Definition of conscious in English:



  • 1Aware of and responding to one's surroundings.

    ‘although I was in pain, I was conscious’
    • ‘Patients with a normal conscious level, no signs of external injury, and a history of a trivial blow to the head can be discharged.’
    • ‘The four adult members of the family were conscious but had muscle stiffness with periodic convulsive movements of the limbs and opisthotonos.’
    • ‘She's barely conscious, but she does react when you talk to her.’
    • ‘If the patient is conscious and alert, call the local poison control center.’
    • ‘So why then are the surgeons so reluctant to operate on conscious patients?’
    • ‘You can also choose to stay conscious during the operation, or be mildly sedated so that you aren't fully aware of what is happening.’
    • ‘The patient is conscious at this point and is repeatedly examined by the surgeon or neurologist.’
    • ‘Every conscious minute of my entire life the heterosexual mantra is broadcasted.’
    • ‘Its critics claim that some downed animals are passed by inspectors because they are just conscious enough to respond to a kick.’
    • ‘If the casualty is conscious, put them in the recovery position - see below.’
    • ‘Most had died along the way, but one young lad, his arm and leg completely shattered by shrapnel, was conscious and groaning.’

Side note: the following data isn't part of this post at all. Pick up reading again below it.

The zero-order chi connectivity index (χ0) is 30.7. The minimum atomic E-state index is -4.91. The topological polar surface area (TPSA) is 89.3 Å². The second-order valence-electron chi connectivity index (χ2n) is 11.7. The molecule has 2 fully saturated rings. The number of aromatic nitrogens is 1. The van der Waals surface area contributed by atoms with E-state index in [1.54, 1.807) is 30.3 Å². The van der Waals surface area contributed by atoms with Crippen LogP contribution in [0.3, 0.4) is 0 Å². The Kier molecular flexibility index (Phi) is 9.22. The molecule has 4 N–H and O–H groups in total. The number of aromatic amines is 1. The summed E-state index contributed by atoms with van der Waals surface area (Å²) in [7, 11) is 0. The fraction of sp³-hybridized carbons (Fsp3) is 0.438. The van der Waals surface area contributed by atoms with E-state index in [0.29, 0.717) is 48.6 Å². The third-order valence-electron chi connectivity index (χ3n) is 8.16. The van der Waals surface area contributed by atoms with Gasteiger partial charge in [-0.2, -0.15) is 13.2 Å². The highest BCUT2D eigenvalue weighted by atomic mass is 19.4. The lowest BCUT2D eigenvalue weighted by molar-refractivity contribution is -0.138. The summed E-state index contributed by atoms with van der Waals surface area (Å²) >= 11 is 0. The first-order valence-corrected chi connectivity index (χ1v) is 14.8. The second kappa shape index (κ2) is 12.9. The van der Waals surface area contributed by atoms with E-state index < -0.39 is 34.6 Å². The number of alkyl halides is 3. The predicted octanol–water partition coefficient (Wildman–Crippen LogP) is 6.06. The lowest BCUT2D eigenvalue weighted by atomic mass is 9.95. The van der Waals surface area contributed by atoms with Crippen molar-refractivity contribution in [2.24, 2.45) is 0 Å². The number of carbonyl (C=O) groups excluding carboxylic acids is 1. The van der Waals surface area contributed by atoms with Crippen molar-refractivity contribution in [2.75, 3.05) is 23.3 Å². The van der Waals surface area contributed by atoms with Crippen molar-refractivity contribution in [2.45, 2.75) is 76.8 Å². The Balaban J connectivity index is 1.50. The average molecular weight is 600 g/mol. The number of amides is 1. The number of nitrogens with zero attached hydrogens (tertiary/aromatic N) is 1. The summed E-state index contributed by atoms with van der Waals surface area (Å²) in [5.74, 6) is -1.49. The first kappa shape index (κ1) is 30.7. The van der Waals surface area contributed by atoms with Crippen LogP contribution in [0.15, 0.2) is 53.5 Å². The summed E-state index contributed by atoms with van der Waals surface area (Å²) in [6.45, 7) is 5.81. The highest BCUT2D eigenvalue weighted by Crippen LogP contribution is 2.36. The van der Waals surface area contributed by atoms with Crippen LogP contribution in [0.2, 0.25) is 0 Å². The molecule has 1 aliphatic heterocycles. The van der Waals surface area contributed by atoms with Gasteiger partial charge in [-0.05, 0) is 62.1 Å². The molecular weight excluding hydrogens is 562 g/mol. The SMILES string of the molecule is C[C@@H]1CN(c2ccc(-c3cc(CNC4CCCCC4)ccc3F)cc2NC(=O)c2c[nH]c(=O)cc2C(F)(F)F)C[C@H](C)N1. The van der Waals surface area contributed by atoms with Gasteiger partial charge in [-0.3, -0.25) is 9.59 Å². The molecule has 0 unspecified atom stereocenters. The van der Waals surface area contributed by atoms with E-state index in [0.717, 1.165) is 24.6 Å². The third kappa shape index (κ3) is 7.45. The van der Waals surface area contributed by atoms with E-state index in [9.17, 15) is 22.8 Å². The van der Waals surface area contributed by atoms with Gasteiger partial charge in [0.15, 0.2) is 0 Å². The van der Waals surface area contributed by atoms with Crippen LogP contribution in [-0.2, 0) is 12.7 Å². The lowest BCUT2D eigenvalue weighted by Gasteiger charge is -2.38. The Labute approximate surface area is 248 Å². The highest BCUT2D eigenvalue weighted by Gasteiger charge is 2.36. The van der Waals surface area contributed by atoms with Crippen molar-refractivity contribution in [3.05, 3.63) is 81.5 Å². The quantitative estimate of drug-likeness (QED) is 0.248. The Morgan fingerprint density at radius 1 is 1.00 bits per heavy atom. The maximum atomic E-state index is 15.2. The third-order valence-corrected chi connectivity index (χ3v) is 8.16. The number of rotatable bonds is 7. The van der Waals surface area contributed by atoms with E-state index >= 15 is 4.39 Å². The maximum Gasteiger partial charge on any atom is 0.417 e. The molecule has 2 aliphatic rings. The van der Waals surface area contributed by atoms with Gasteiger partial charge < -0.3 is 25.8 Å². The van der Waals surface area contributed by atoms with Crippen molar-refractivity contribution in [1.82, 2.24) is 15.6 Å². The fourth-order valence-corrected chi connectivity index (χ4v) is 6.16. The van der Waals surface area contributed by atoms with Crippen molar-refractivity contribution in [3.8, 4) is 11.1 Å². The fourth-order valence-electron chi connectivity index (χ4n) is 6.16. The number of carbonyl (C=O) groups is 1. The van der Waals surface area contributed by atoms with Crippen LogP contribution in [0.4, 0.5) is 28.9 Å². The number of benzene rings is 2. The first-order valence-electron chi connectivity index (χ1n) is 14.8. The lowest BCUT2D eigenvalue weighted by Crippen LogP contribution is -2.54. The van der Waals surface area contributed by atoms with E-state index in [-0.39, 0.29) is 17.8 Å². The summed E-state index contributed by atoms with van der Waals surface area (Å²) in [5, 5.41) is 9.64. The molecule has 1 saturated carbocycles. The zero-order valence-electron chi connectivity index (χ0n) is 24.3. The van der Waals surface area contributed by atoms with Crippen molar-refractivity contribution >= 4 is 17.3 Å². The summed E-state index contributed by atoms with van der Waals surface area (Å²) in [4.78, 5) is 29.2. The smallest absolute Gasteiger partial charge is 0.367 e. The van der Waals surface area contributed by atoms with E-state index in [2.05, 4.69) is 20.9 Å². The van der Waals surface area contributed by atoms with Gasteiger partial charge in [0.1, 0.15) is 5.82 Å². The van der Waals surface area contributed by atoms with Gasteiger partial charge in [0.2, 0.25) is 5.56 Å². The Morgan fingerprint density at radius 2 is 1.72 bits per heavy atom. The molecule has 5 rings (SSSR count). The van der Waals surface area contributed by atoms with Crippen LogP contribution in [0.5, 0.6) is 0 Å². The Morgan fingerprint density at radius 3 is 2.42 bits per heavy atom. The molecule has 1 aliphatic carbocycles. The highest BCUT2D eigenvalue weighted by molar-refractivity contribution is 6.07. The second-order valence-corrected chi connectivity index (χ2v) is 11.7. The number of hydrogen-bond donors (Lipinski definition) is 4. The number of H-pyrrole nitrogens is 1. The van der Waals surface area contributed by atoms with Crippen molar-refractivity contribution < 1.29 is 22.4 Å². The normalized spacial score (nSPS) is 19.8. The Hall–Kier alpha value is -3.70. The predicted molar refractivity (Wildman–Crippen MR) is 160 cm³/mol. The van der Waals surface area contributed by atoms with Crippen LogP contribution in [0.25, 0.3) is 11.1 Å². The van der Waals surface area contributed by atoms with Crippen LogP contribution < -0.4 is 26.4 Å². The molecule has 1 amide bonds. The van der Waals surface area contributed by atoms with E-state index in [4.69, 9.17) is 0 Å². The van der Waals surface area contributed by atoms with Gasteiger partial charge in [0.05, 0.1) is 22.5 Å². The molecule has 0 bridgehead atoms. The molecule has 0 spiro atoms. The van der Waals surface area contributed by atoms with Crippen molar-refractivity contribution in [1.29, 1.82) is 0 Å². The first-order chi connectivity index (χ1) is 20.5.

• ‘The Glasgow coma scale is a clinical scoring system for objectively assessing how conscious a patient is.’
    • ‘Patients who are conscious but in a vegetative state may also have their life support stopped.’
    • ‘The person may remain completely or partially aware, and will remain conscious.’
    • ‘The first man has spat out his endotracheal tube and is conscious, asking what the score is.’
    • ‘During 2002, fully conscious patients with a polio-like flaccid paralysis were also recognised.’
    • ‘He was admitted to the ICU conscious and alert, but with a very low blood pressure, and very marginal oxygenation.’
    • ‘Neurological examination 48 hours later showed that he was conscious and able to obey commands but profoundly weak.’
    • ‘Generally, the patients were conscious when admitted on to the neurosurgical wards.’
    • ‘For cooperative, conscious patients it may be possible to collect and then analyze expired air.’
    aware, awake, wide awake, compos mentis, alert, responsive, reactive, feeling, sentient
    aware of, alive to, awake to, alert to, sensitive to, cognizant of, mindful of, sensible of
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  • 2Having knowledge of something.

    ‘we are conscious of the extent of the problem’
    • ‘The majority of us can be misunderstood if we are not conscious of the divisions in our society.’
    • ‘When I had my first two, I was younger and less conscious of what was required of me as a parent.’